Research team led by Gardner and Sponarski awarded $1.17 million to protect Maine forest workers from tick-borne diseases

MaineBiz recently reported that a research project led by EES faculty affiliates Allison Gardner, an assistant professor of arthropod vector biology with the School of Biology and Ecology, and Carly Sponarski, an assistant professor of human dimensions of wildlife and fisheries conservation with the Department of Wildlife, Fisheries, and Conservation Biology, has been awarded $1.17 million from the U.S. Department of Agriculture to develop and test land management practices to protect Maine forest workers from exposure to tick-borne diseases.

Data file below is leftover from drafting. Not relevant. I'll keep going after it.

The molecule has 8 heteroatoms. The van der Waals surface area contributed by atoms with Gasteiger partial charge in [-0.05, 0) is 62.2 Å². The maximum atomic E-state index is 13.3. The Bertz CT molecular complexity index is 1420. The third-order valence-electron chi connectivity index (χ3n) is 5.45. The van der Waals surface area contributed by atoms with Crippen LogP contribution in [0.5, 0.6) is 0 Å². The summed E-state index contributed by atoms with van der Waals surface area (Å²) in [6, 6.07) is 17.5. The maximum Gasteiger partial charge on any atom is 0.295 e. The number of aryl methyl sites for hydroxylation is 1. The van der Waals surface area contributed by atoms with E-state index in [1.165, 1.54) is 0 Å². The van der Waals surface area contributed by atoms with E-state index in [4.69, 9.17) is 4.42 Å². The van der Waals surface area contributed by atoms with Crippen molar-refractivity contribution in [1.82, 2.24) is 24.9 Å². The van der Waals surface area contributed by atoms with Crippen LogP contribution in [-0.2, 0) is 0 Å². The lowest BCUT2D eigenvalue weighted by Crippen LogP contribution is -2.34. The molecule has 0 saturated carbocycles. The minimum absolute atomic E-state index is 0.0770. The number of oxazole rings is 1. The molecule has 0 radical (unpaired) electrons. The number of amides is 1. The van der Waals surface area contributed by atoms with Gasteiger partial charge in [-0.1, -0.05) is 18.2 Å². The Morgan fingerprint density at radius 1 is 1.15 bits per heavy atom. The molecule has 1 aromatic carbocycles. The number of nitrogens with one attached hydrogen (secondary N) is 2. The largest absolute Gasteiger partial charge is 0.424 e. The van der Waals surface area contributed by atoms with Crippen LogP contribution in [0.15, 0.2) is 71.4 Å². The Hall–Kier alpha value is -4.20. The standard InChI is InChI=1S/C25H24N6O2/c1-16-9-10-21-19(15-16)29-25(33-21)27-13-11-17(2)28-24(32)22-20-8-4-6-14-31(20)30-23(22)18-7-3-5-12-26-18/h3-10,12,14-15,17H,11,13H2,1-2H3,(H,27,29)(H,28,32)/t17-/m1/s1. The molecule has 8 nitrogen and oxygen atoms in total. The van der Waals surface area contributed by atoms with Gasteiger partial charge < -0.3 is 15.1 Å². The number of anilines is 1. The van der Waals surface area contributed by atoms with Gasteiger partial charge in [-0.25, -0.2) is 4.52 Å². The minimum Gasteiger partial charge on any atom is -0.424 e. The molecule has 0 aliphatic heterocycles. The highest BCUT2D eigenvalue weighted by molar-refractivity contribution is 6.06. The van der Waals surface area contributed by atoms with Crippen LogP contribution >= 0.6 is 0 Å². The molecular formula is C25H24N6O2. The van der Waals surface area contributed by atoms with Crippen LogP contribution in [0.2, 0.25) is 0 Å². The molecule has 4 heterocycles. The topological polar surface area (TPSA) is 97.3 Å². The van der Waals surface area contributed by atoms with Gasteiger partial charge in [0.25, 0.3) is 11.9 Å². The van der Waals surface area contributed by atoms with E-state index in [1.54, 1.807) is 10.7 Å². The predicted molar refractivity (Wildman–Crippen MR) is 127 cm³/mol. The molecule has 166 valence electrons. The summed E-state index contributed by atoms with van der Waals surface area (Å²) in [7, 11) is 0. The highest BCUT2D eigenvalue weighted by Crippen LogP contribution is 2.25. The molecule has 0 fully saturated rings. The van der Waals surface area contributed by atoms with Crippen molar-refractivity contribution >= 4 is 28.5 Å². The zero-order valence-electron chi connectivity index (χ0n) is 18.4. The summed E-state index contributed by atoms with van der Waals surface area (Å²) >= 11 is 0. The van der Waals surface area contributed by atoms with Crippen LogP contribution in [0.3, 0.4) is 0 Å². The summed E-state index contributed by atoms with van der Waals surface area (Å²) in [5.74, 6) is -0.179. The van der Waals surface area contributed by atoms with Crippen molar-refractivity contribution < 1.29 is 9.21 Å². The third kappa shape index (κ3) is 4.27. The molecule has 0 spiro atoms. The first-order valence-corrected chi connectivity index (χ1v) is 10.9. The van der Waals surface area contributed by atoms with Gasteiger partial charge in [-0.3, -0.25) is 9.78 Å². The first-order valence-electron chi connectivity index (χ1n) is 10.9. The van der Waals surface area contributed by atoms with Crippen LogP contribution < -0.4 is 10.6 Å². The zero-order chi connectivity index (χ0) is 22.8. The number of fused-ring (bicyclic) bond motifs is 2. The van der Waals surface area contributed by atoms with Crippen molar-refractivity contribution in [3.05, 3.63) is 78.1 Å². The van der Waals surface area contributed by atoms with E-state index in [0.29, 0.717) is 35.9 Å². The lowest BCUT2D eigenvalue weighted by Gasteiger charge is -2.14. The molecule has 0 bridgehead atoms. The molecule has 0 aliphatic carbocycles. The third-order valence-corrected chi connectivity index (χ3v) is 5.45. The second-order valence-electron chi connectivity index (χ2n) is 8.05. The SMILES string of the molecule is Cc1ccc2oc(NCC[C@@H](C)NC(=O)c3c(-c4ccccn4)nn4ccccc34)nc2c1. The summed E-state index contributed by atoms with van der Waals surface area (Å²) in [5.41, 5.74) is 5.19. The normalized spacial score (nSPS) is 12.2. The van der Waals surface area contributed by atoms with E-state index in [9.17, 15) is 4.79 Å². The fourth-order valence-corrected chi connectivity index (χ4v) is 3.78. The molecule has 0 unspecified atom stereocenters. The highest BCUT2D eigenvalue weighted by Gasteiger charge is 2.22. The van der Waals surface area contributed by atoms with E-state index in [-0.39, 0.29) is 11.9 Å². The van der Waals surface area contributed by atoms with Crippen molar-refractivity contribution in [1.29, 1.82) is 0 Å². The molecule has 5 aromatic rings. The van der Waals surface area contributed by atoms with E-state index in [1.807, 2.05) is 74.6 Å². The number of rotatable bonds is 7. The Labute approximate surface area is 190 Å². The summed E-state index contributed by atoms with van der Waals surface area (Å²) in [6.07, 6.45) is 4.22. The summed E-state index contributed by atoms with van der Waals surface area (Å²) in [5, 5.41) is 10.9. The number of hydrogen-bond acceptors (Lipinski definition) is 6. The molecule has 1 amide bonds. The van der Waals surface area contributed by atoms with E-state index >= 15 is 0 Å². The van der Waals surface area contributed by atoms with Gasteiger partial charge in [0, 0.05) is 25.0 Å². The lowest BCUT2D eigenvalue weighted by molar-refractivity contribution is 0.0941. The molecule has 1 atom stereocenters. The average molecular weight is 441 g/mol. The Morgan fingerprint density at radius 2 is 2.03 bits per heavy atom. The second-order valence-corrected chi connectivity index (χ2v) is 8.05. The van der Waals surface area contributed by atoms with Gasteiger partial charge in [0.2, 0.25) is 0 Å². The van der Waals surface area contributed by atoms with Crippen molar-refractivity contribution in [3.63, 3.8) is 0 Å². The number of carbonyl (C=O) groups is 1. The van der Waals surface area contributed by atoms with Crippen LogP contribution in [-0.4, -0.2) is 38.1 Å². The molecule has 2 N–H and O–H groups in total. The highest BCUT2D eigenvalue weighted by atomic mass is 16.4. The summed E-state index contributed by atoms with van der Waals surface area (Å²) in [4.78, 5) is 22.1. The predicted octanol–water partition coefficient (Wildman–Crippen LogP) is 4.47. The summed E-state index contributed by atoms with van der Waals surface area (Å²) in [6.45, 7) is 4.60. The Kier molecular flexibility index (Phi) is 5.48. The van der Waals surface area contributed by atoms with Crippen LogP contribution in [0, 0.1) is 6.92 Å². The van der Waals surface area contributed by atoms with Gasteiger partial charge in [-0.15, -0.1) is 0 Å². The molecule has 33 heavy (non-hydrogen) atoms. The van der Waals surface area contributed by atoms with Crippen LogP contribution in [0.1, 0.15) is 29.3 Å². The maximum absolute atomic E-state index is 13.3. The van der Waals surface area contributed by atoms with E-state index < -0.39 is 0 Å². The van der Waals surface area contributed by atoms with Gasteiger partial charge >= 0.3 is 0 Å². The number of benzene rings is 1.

The project, “Developing adaptive forest management practices to mitigate impacts of climate change on human health,” aims to understand the impacts of timber harvesting on risk exposures to tick-borne diseases, and to develop management practices that could mitigate the spread of tick-borne diseases in our forests. The research team also includes EES faculty affiliates Jessica Leahy, a professor of human dimensions of natural resources with the School of Forest Resources, Anne Lichtenwalner, a professor, veterinarian, and director of the Animal Health Laboratory with the School of Food and Agriculture, and Laura Kenefic, a research forester with the U.S. Forest Service and faculty associate with the School of Forest Resources.